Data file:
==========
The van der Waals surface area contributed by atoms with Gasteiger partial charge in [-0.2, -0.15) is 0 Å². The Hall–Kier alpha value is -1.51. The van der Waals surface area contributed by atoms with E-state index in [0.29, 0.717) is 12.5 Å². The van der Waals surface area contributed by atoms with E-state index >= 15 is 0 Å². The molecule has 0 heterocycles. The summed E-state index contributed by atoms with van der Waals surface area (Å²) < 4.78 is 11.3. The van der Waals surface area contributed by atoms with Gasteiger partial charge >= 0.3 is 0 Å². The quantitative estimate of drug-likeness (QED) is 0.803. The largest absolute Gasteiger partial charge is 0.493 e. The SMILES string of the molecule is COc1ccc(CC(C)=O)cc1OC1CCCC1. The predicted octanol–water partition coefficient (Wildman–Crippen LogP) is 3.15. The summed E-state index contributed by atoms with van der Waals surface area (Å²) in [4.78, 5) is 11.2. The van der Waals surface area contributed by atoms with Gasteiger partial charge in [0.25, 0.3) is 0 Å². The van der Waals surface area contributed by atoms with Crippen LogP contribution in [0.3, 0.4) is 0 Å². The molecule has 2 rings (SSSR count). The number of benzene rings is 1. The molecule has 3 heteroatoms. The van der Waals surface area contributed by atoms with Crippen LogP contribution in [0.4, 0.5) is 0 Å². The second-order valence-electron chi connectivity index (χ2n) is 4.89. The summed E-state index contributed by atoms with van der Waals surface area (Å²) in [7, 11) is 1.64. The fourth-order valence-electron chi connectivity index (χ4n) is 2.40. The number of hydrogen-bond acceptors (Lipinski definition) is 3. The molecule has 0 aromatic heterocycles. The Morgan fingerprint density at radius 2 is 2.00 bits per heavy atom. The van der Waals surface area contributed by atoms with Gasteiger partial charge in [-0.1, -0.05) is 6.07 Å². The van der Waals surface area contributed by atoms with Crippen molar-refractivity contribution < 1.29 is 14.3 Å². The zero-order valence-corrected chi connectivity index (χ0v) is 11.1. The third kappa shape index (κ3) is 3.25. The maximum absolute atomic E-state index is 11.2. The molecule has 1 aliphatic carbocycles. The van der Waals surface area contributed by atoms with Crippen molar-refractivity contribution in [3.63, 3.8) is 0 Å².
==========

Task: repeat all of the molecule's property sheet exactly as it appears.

The van der Waals surface area contributed by atoms with Gasteiger partial charge in [-0.2, -0.15) is 0 Å². The Hall–Kier alpha value is -1.51. The van der Waals surface area contributed by atoms with E-state index in [0.29, 0.717) is 12.5 Å². The van der Waals surface area contributed by atoms with E-state index >= 15 is 0 Å². The molecule has 0 heterocycles. The summed E-state index contributed by atoms with van der Waals surface area (Å²) < 4.78 is 11.3. The van der Waals surface area contributed by atoms with Gasteiger partial charge >= 0.3 is 0 Å². The quantitative estimate of drug-likeness (QED) is 0.803. The largest absolute Gasteiger partial charge is 0.493 e. The SMILES string of the molecule is COc1ccc(CC(C)=O)cc1OC1CCCC1. The predicted octanol–water partition coefficient (Wildman–Crippen LogP) is 3.15. The summed E-state index contributed by atoms with van der Waals surface area (Å²) in [4.78, 5) is 11.2. The van der Waals surface area contributed by atoms with Gasteiger partial charge in [0.25, 0.3) is 0 Å². The van der Waals surface area contributed by atoms with Crippen LogP contribution in [0.3, 0.4) is 0 Å². The molecule has 2 rings (SSSR count). The number of benzene rings is 1. The molecule has 3 heteroatoms. The van der Waals surface area contributed by atoms with Crippen LogP contribution in [0.4, 0.5) is 0 Å². The second-order valence-electron chi connectivity index (χ2n) is 4.89. The summed E-state index contributed by atoms with van der Waals surface area (Å²) in [7, 11) is 1.64. The fourth-order valence-electron chi connectivity index (χ4n) is 2.40. The number of hydrogen-bond acceptors (Lipinski definition) is 3. The molecule has 0 aromatic heterocycles. The Morgan fingerprint density at radius 2 is 2.00 bits per heavy atom. The van der Waals surface area contributed by atoms with Gasteiger partial charge in [-0.1, -0.05) is 6.07 Å². The van der Waals surface area contributed by atoms with Crippen molar-refractivity contribution < 1.29 is 14.3 Å². The zero-order valence-corrected chi connectivity index (χ0v) is 11.1. The third kappa shape index (κ3) is 3.25. The maximum absolute atomic E-state index is 11.2. The molecule has 1 aliphatic carbocycles. The van der Waals surface area contributed by atoms with Crippen molar-refractivity contribution in [3.63, 3.8) is 0 Å².